Home Emergency Management News EDM Monday Briefing: Nine People Stabbed at Boise Birthday Party, Bus Plunges into Gorge

EDM Monday Briefing: Nine People Stabbed at Boise Birthday Party, Bus Plunges into Gorge

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By Kim Arsenault
Contributor, EDM Digest

Emergency and disaster management briefing for July 2, 2018: A child's birthday party in Boise, Idaho turned violent when a man stabbed nine people -- including six children; a rapidly moving wildfire that broke out Saturday has forced evacuations in Yolo County, California; 48 people are dead after an overcrowded bus plunged into a gorge in India; rescuers were able to advance through a narrow channel in the search for 12 missing boys and their coach in a cave system in Thailand; an illegal immigrant has been arrested in conjunction with the uncontrolled Spring Creek wildfire in Colorado; and commuters in New York have begun bracing for the shutdown of the L-train to repair the Canarsie Tunnel from superstorm Sandy damages.

1. A young child's birthday party in Boise, Idaho turned violent when a man entered an apartment complex on Saturday evening and stabbed a total of nine people, some of them critically. Authorities stated that suspect Timmy Kinner, 30, chased and stabbed a total of 6 children. The victims included the three-year-old birthday girl and five others, whose ages ranged from 4 to 12, along with three other people, some of whom sustained life-threatening or life-altering wounds. Kinner was found a short time later and arrested, and police recovered what they believe was the knife used in the stabbing from a nearby canal.

2. Evacuations were ordered in Yolo County, California after a wildfire broke out on Saturday. The fire swiftly spread amid a Red Flag Warning, threatening more than 100 structures. As of Sunday night, the wildfire had grown to 32,500 acres, was only 2 percent contained and was producing a stream of smoke that made its way some 75 miles south into the San Francisco Bay Area. Officials noted that unpredictable, strong and gusty winds, low humidity levels, and high temperatures were creating critical fire weather behaviors. More than 1,000 firefighters endured triple-digit temperatures while they worked to contain the blaze.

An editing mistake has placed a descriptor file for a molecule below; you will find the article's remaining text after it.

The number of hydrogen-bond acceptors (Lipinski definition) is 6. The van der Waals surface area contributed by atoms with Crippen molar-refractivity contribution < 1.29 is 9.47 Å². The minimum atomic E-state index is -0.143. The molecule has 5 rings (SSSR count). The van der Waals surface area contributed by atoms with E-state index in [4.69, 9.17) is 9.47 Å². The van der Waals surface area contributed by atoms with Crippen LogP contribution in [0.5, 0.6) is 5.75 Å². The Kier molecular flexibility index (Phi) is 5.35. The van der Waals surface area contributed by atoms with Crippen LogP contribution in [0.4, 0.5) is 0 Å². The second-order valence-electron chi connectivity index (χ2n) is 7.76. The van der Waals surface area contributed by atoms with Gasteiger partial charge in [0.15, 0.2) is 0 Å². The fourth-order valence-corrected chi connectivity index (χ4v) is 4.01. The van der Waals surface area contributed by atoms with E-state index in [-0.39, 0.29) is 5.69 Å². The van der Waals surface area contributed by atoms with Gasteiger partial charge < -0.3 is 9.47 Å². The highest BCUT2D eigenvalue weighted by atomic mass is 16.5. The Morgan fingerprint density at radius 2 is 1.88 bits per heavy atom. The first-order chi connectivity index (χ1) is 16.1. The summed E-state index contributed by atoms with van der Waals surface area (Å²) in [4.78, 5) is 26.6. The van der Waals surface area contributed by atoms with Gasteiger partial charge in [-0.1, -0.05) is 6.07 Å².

3. An overcrowded bus plunged into a gorge in India, killing at least 48 people and injuring about a dozen more, some critically. The 28-seat bus was carrying about 60 people when it careened over the edge, likely due to bad weather and possibly poor road conditions due to a landslide in the area earlier in the week. The incident occurred in northern India, and officials noted that the rescue operation was hindered by inclement weather, inhospitable terrain conditions, and poor communications.

4. Progress has been made in the search for 12 boys and their soccer coach who have been missing for nine days in a cave system in Thailand. On Sunday, waters receded somewhat from a narrow channel, allowing advancing rescuers to set up operations in Chamber 3. Rescuers are getting closer to the area where they think the boys and their coach went to escape the rising water -- a cave on higher ground known as Pattaya Beach. The boys are believed to have become trapped inside the cave system last Saturday by rising water that flooded portions of the caves and its channels, cutting off their escape.

5. Officials in Colorado have arrested an illegal immigrant in connection with the Spring Creek wildfire that began Wednesday. The fire  has destroyed homes and structures and consumed more than 41,000 acres in the southern part of the state. The wildfire, which officials state was human-caused, forced mandatory evacuations, spread rapidly, and remains at zero percent containment. Weather conditions, including high temperatures, dry vegetation, and steady winds, have helped fuel the fire. The fire has spread so quickly that firefighters have not been able to tally the number of and damages to homes and structures.

6. Commuters in New York are bracing for the shutdown of the L-train while repairs are made on the Canarsie Tunnel under the East River. The L-train is scheduled to shut down in April 2019 so that repairs can be made on the infrastructure that was damaged by superstorm Sandy's storm surge, which flooded the tunnel with millions of gallons of salt water. The shutdown is scheduled to last for 15 months. Repairs to be completed include replacing myriad electrical cables for communications, signals, emergency alarms, and power; the Circuit Breaker Houses (CBH); replacement of the train tracks;, and the demolition and replacement of the duct banks -- the protective concrete housing for all the electrical cables.


Kimberly Arsenault Kimberly Arsenault serves as an intern at the Cleveland/Bradley County Emergency Management Agency where she works on plan revisions and special projects. Previously, Kimberly spent 15 years in commercial and business aviation. Her positions included station manager at the former Midwest Express Airlines, as well as corporate flight attendant, inflight manager, and charter flight coordinator. Kimberly currently holds a master's degree in emergency and disaster management from American Public University.